New Milford


By James R. Scrimgeour, Poet Laureate, New Milford 2016-2022

Looking at the cute cuddly cloud
creatures drifting across clear blue sky
above the lime green willow tresses

weaving in the spring breeze — only
the lack of cars and the lack of people
remind us that we sheltering our eighty

year old bodies in place not that far
from an epicenter of the coronavirus —
such a beautiful spring day, such a

contrast between the surface beauty
of the natural world and the danger
lying unseen inside and on top of it.

The last time we had this clear a view
of heaven — it was nine eleven.

By James R. Scrimgeour, Poet Laureate, New Milford 2016-2022

On our first walk on the River Trail since
the onset of Covid-19 — orange day lilies
(and one bud for tomorrow) in the lower left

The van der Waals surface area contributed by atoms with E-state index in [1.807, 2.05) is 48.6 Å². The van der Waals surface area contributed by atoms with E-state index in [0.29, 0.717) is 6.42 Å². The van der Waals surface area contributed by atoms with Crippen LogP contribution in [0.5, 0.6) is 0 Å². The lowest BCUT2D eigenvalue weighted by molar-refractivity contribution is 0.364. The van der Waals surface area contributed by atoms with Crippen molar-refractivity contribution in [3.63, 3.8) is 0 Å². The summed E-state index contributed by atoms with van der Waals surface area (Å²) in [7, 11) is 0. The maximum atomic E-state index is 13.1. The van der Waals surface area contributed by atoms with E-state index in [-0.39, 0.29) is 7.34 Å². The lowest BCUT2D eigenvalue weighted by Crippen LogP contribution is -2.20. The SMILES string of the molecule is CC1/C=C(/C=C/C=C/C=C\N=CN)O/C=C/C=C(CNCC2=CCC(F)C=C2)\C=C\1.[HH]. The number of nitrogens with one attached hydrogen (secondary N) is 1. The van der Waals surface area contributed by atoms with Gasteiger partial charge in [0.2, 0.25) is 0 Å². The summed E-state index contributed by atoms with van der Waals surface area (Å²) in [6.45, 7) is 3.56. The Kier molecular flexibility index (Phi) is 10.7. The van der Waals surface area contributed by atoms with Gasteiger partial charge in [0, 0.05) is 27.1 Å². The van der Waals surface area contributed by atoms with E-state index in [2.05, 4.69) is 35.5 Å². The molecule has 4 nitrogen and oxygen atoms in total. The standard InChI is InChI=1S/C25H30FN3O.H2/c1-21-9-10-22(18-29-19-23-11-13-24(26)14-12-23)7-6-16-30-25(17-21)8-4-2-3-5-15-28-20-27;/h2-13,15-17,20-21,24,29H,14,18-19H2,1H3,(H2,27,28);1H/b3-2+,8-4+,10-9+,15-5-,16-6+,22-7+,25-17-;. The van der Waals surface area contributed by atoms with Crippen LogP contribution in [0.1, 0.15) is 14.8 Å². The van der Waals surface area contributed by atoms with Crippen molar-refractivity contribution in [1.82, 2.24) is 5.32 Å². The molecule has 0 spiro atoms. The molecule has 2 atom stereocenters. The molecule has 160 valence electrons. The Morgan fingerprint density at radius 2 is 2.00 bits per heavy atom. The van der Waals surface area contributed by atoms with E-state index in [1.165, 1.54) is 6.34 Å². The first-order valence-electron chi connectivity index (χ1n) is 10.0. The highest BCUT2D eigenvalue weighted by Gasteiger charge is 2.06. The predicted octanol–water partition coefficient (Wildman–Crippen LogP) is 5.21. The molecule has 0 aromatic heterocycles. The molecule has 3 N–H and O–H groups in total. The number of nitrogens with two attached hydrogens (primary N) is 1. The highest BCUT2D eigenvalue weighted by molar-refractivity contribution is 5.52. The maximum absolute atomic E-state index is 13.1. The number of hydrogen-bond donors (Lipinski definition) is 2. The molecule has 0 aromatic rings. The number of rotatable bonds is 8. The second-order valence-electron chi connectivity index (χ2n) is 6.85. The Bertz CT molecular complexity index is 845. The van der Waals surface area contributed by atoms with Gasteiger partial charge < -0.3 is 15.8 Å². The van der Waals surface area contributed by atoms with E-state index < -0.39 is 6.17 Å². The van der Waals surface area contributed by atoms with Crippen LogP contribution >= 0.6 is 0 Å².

hand corner — four stalks of mullein stand

erect in the center, the yellow tip of the tallest
tickles, lights up the dark swath of current that
divides the rippling green, the inverted trees,
the gloomy brooding heads on the other side

that contrast so sharply with the mullein and its
healing blooms appearing one after another as
they climb their steps to the sun, make medicine
to relieve fever, cough, etc. — you can boil them

into a tea, rub them into your skin, or just sit still
and look — there, now don’t you feel better?